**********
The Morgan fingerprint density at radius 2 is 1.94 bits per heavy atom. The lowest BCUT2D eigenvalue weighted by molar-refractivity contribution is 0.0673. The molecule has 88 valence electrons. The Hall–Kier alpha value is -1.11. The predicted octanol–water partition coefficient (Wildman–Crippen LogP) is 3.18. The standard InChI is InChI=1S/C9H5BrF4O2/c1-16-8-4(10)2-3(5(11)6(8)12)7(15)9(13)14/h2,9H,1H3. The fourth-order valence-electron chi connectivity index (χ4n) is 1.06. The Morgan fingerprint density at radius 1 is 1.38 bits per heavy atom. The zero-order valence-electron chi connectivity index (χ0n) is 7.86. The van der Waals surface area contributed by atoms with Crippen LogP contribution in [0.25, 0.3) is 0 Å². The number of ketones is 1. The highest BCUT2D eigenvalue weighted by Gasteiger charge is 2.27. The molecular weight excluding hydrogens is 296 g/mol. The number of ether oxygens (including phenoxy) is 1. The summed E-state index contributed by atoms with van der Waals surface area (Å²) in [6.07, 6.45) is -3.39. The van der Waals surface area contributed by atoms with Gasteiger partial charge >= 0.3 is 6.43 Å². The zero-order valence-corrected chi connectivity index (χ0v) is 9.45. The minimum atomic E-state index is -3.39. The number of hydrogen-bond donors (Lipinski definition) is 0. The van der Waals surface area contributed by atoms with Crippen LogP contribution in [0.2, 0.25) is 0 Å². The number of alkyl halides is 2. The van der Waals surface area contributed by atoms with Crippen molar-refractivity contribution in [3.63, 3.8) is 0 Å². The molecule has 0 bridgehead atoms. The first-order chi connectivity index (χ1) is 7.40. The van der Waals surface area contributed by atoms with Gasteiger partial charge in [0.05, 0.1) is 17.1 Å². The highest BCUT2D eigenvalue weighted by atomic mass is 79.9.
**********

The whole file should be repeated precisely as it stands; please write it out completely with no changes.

The Morgan fingerprint density at radius 2 is 1.94 bits per heavy atom. The lowest BCUT2D eigenvalue weighted by molar-refractivity contribution is 0.0673. The molecule has 88 valence electrons. The Hall–Kier alpha value is -1.11. The predicted octanol–water partition coefficient (Wildman–Crippen LogP) is 3.18. The standard InChI is InChI=1S/C9H5BrF4O2/c1-16-8-4(10)2-3(5(11)6(8)12)7(15)9(13)14/h2,9H,1H3. The fourth-order valence-electron chi connectivity index (χ4n) is 1.06. The Morgan fingerprint density at radius 1 is 1.38 bits per heavy atom. The zero-order valence-electron chi connectivity index (χ0n) is 7.86. The van der Waals surface area contributed by atoms with Crippen LogP contribution in [0.25, 0.3) is 0 Å². The number of ketones is 1. The highest BCUT2D eigenvalue weighted by Gasteiger charge is 2.27. The molecular weight excluding hydrogens is 296 g/mol. The number of ether oxygens (including phenoxy) is 1. The summed E-state index contributed by atoms with van der Waals surface area (Å²) in [6.07, 6.45) is -3.39. The van der Waals surface area contributed by atoms with Gasteiger partial charge >= 0.3 is 6.43 Å². The zero-order valence-corrected chi connectivity index (χ0v) is 9.45. The minimum atomic E-state index is -3.39. The number of hydrogen-bond donors (Lipinski definition) is 0. The van der Waals surface area contributed by atoms with Crippen LogP contribution in [0.2, 0.25) is 0 Å². The number of alkyl halides is 2. The van der Waals surface area contributed by atoms with Crippen molar-refractivity contribution in [3.63, 3.8) is 0 Å². The molecule has 0 bridgehead atoms. The first-order chi connectivity index (χ1) is 7.40. The van der Waals surface area contributed by atoms with Gasteiger partial charge in [0.05, 0.1) is 17.1 Å². The highest BCUT2D eigenvalue weighted by atomic mass is 79.9.